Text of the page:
Mitsubishi Lancer Sportback Ralliart Review
Is Mitsubishi's Lancer Sportback Ralliart able to take on traditional hot hatches like the mighty VW Golf GTI? Read our review to find out.
"Less in your face than an Evo but still not descrete"
What is it?Mitsubishi’s answer to the Subaru Impreza WRX – a hot hatch with four-wheel-drive that’s aimed at stealing sales from traditional front-wheel-drive models such as the Golf GTI. It fills the gap in Mitsubishi’s range between the 141hp Lancer 1.8 and the 300hp Evo X. The Ralliart comes with a 2.0-litre turbo engine with 240hp which is mated to Mitsubishi’s SST dual clutch paddle-shift transmission. What does it look like?Less in your face than an Evo, but it’s by no means discrete. The pointy-vented nose and massive grille gives it a shark-like quality and is very boy-racer. But if that’s your bag then the Lancer is certainly more attractive than the Subaru Impreza which seems to have been designed by a blind person. The Ralliart is particularly striking in white with smoked alloys.
What’s it like inside?The curvy design of the dash with carbon fibre effect is nice and the instrument panel feels suitably sporty. It’s just as shame Mitsubishi appears to have built the cabin out of recycled plastic from microwave meal cartons. Everything you touch is brittle and scratchy – apart from the steering wheel which, in stark contrast, is among the best in this class as is the levels of standard kit.What’s it like to drive?Any illusions that this is an Evo X in all but power are soon shattered at the first sign of a bend. Because the Mitsubishi Lancer Sportback Ralliart lacks the yaw control of its big brother, which apportions torque to individual wheels, it doesn’t corner anywhere near as well. Where the Evo X digs into the tarmac and just goes round any bend the Ralliart has much more of a tendancy to understeer and run wide.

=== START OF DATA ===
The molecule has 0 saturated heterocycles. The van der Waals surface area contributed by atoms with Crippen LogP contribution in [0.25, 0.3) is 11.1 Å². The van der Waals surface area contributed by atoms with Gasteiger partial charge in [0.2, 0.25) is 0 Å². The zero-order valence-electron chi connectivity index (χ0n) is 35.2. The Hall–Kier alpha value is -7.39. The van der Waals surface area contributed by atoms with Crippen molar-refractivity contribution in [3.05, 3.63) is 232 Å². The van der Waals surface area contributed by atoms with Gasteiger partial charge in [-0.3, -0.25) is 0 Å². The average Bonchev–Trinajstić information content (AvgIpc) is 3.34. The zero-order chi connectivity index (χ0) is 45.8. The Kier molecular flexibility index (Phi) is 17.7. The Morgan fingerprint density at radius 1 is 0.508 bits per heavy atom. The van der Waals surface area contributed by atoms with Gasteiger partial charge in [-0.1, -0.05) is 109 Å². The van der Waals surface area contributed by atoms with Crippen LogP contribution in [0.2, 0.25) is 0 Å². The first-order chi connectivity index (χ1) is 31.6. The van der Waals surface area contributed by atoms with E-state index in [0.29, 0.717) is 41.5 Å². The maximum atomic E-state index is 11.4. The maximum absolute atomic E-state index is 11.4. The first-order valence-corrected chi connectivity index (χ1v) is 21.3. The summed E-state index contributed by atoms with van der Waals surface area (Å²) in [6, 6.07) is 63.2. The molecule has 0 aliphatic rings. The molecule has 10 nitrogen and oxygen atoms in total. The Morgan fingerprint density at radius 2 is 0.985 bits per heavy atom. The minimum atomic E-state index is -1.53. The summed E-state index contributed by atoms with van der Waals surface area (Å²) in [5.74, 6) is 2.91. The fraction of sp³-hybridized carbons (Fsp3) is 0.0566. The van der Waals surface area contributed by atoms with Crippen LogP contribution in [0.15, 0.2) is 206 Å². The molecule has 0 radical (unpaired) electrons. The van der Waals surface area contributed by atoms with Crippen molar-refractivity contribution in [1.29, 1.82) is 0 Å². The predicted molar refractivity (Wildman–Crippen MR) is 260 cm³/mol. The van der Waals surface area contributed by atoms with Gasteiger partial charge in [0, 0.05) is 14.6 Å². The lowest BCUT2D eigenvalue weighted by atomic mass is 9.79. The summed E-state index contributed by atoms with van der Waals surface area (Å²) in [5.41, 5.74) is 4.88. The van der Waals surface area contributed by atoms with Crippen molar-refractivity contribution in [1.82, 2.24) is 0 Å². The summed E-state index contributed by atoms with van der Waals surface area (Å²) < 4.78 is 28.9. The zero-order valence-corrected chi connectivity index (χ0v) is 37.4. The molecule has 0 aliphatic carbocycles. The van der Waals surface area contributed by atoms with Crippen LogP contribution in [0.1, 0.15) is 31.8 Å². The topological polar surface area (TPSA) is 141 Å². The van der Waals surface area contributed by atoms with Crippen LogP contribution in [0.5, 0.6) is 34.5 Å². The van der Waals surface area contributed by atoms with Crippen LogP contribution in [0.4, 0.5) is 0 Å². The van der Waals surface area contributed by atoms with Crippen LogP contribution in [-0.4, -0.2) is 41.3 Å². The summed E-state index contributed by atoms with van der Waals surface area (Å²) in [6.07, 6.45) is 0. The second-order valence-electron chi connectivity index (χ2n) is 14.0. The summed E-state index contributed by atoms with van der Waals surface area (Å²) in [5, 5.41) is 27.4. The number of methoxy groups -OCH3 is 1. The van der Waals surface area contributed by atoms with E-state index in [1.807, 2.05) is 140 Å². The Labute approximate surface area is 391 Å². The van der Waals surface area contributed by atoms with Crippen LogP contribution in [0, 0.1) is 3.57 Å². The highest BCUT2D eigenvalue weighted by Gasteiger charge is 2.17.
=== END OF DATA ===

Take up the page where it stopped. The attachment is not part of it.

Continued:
The Ralliart doesn’t handle badly - it corners pretty flat and actually gets better the faster you go as keeping the power on mid bend helps reduce the understeer. It’s just as bit of a disappointment after an Evo is all. And it doesn't have similar telepatic steering either. At least the ride is much better. But it's not as good at that in a Golf GTI. And even though the VW is only front-wheel drive it seems to have more grip and agility.
And compared to the Golf, the Mitsubishi Ralliart's engine feels a bit like an old-fashioned turbo. There is noticeable lag until about 3,000 rpm at which point there’s a sudden rush of torque. Yet it runs out of puff at the top end. That said the car is fast - 0-62mph takes just 7.1 seconds - but somehow you feel isolated from the sensaiton of speed.
Past of the reason for this is the Mitsubishi's SST gearbox. It works pretty well in sport mode so long as you use the steering wheel-mounted paddles to swap cogs. Changes are fast but there is a slight surge between ratios which you just don't get with VW's DSG system. And if you don't like the 'box then tough! You can't get the Ralliart with a manual.
VerdictConsidering the Mitsubishi Lancer Sportback Ralliart has four-wheel-drive, paddle-shift gearbox and loads of kit as standard it seems pretty good value compared to the VW Golf GTI. And if you want an agressive looking hot hatch that stands out from the crowd it’s well worth a look. But the truth is the Golf is better to drive, much cheaper to run, will be worth a lot more at resale time. Plus people won't think you wear tracksuits.
Car Specs - Mitsubishi Lancer Sportback Ralliart
|Engine:||2.0-litre turbo, 240hp|
|Economy/emissions:||27.7mpg/ 243g/km CO2|
|Price/On sale||£21,649/ Now|
We rate:Impressive ride quality Striking looks
We slate:Can't get it with a manual Doesn't actually feel that fast
By Mat Watson
UK road tax 2022: VED tax rates and bands explained
Top 10 best economical 4x4s, SUVs and crossovers 2022
Top 10 best used small cars 2022